Alterations in the MAPK pathway have been found in several different cancer forms, including CRe. In the present study, we found somatic mutations in the MAPK pathway in 50% of the CRCs; 40% of the tumors carried mutations in the KRAS gene and 10% carried BRAF mutations. No genetic alterations were found in the ARAF or RAF-1 genes. B&4F gene mutations were present only in exon 15 and were associated with micro satellite instability. Three mutation types were identified; V599E, D593G and K600N, whereof the latter has not previously been described.

The hypoxia inducible factor (HIF)-la protein is involved in the oxygen sensing mechanism and several tumor types show HIF-la overexpression due to hypoxia. At normoxia, HIF-la is degraded by interaction with the von Hippel-Lindau (VHL) tumor suppressor protein followed by an ubiquitin-proteasome dependent degradation mechanism, which prevents HIF-l a from nuclear translocation and transcription of downstream target genes. Fifteen percent of CRC patients and normal healthy population was found to carry the P582S polymorphism in the HIF-1 α gene, which previously has been associated to higher transactivating capacity. In the present study, the polymorphism was associated to ulcerative tumor development. In addition, loss of heterozygosity of the wild type P582 allele in heterozygotes may contribute to the development of ulcerative CRCs. However, the overall mechanism for ulcerative tumor development is still unclear.

Nitric oxide (NO) is involved in several physiological processes, such as apoptosis, neurotransmission, angiogenesis and immune defence and is produced by three nitric oxide synthases; NOSl-3. In the present study, NOS2 upregulation was identified in CRCs compared to normal intestinal mucosa. Moreover, the contribution of NOS2 in CRC development was investigated in APCMin/+ and APCMin/+ NOS2-/- mice. The APCMin/+ NOS-/- mice developed a higher polyp frequency compared to APCMin/+ mice, indicating a protective role for the presence of NOS2 in intestinal cancer development. The elevated polyp formation in the APCMin/+ NOS-/- mice was independent of the expression of Notch-l and p21. We also investigated whether polymorphisms in the NOS2 promoter affected the onset of CRC, but no differences in allele or genotype frequencies were observed in normal healthy population compared to CRC patients.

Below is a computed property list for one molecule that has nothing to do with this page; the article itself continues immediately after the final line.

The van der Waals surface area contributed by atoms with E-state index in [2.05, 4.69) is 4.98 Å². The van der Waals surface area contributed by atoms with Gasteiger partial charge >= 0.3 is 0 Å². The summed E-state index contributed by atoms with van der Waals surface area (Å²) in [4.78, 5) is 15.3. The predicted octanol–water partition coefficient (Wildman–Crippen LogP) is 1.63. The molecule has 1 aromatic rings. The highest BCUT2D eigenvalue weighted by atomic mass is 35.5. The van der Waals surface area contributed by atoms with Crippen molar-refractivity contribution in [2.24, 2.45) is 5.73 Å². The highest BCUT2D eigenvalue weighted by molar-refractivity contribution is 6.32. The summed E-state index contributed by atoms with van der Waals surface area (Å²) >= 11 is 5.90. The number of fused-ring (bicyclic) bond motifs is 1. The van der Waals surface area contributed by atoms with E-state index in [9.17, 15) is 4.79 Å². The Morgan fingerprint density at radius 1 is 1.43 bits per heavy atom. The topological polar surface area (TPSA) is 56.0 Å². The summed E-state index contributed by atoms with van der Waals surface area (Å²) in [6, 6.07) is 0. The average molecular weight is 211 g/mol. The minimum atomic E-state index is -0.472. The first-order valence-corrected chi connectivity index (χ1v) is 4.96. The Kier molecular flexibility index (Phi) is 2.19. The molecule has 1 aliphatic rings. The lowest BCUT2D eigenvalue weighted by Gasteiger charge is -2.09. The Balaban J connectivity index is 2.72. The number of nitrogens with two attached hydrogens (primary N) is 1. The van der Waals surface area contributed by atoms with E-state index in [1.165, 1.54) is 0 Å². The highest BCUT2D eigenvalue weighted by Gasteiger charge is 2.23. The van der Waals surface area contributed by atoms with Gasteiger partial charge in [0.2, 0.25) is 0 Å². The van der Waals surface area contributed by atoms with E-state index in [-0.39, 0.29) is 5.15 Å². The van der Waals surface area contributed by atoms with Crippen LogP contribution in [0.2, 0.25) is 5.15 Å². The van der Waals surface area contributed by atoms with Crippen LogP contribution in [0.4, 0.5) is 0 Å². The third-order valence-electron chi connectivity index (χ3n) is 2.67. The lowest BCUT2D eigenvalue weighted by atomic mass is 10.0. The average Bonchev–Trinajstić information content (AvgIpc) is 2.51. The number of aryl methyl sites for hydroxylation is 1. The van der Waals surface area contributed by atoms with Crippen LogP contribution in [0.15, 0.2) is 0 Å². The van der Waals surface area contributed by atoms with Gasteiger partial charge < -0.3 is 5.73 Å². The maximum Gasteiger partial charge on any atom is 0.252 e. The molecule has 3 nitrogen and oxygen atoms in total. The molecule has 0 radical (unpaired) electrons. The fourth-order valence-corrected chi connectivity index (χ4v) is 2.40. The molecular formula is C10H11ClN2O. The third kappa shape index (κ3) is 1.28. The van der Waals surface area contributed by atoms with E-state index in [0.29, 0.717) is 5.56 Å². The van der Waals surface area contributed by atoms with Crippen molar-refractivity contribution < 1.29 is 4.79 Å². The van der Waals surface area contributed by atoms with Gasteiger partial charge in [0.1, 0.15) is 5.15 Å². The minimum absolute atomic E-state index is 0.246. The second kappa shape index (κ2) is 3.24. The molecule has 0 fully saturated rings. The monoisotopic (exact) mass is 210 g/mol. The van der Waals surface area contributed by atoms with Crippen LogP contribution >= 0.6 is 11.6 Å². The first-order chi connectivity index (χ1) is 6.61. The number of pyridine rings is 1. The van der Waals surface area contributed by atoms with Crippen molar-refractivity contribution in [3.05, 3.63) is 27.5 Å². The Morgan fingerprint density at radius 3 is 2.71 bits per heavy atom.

Place, publisher, year, edition, pages
Linköping: Linköping University Electronic Press, 2005. 83 p.
Series
Linköping University Medical Dissertations, ISSN 0345-0082 ; 878
National Category
Medical and Health Sciences
Identifiers
urn:nbn:se:liu:diva-31156 (URN)16894 (Local ID)91-7373-856-5 (ISBN)16894 (Archive number)16894 (OAI)
Public defence
2005-01-21, Berzeliussalen, Halsouniversitetet, Campus US, Linköpings universitet, Linköping, 09:00 (Swedish)
Opponent
Available from: 2009-10-09 Created: 2009-10-09 Last updated: 2012-09-25Bibliographically approved

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Fransén, KarinSöderkvist, Peter